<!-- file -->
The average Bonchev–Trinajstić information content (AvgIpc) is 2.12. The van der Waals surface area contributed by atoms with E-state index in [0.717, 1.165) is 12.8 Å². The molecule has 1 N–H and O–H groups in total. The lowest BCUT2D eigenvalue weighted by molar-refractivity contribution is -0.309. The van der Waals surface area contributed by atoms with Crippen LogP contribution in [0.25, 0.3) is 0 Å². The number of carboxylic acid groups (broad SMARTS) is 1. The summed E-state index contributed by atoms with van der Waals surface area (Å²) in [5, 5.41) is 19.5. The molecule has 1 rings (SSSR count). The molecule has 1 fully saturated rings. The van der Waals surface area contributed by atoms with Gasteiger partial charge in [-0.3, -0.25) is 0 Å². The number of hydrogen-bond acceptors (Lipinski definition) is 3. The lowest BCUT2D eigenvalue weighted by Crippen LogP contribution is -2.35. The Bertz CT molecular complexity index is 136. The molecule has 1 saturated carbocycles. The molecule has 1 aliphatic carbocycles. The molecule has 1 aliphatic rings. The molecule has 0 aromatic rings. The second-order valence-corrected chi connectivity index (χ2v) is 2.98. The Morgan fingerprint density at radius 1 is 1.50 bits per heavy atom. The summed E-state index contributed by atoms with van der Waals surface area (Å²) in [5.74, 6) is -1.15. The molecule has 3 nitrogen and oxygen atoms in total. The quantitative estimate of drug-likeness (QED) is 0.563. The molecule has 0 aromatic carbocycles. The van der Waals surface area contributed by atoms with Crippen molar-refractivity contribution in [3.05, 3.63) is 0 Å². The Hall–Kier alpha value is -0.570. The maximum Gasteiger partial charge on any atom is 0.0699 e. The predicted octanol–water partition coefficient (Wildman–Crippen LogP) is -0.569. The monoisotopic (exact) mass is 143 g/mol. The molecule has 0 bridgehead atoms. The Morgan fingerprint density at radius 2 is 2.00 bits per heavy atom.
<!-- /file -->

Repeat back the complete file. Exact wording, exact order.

The average Bonchev–Trinajstić information content (AvgIpc) is 2.12. The van der Waals surface area contributed by atoms with E-state index in [0.717, 1.165) is 12.8 Å². The molecule has 1 N–H and O–H groups in total. The lowest BCUT2D eigenvalue weighted by molar-refractivity contribution is -0.309. The van der Waals surface area contributed by atoms with Crippen LogP contribution in [0.25, 0.3) is 0 Å². The number of carboxylic acid groups (broad SMARTS) is 1. The summed E-state index contributed by atoms with van der Waals surface area (Å²) in [5, 5.41) is 19.5. The molecule has 1 rings (SSSR count). The molecule has 1 fully saturated rings. The van der Waals surface area contributed by atoms with Gasteiger partial charge in [-0.3, -0.25) is 0 Å². The number of hydrogen-bond acceptors (Lipinski definition) is 3. The lowest BCUT2D eigenvalue weighted by Crippen LogP contribution is -2.35. The Bertz CT molecular complexity index is 136. The molecule has 1 saturated carbocycles. The molecule has 1 aliphatic carbocycles. The molecule has 1 aliphatic rings. The molecule has 0 aromatic rings. The second-order valence-corrected chi connectivity index (χ2v) is 2.98. The Morgan fingerprint density at radius 1 is 1.50 bits per heavy atom. The summed E-state index contributed by atoms with van der Waals surface area (Å²) in [5.74, 6) is -1.15. The molecule has 3 nitrogen and oxygen atoms in total. The quantitative estimate of drug-likeness (QED) is 0.563. The molecule has 0 aromatic carbocycles. The van der Waals surface area contributed by atoms with Crippen molar-refractivity contribution in [3.05, 3.63) is 0 Å². The Hall–Kier alpha value is -0.570. The maximum Gasteiger partial charge on any atom is 0.0699 e. The predicted octanol–water partition coefficient (Wildman–Crippen LogP) is -0.569. The monoisotopic (exact) mass is 143 g/mol. The molecule has 0 bridgehead atoms. The Morgan fingerprint density at radius 2 is 2.00 bits per heavy atom.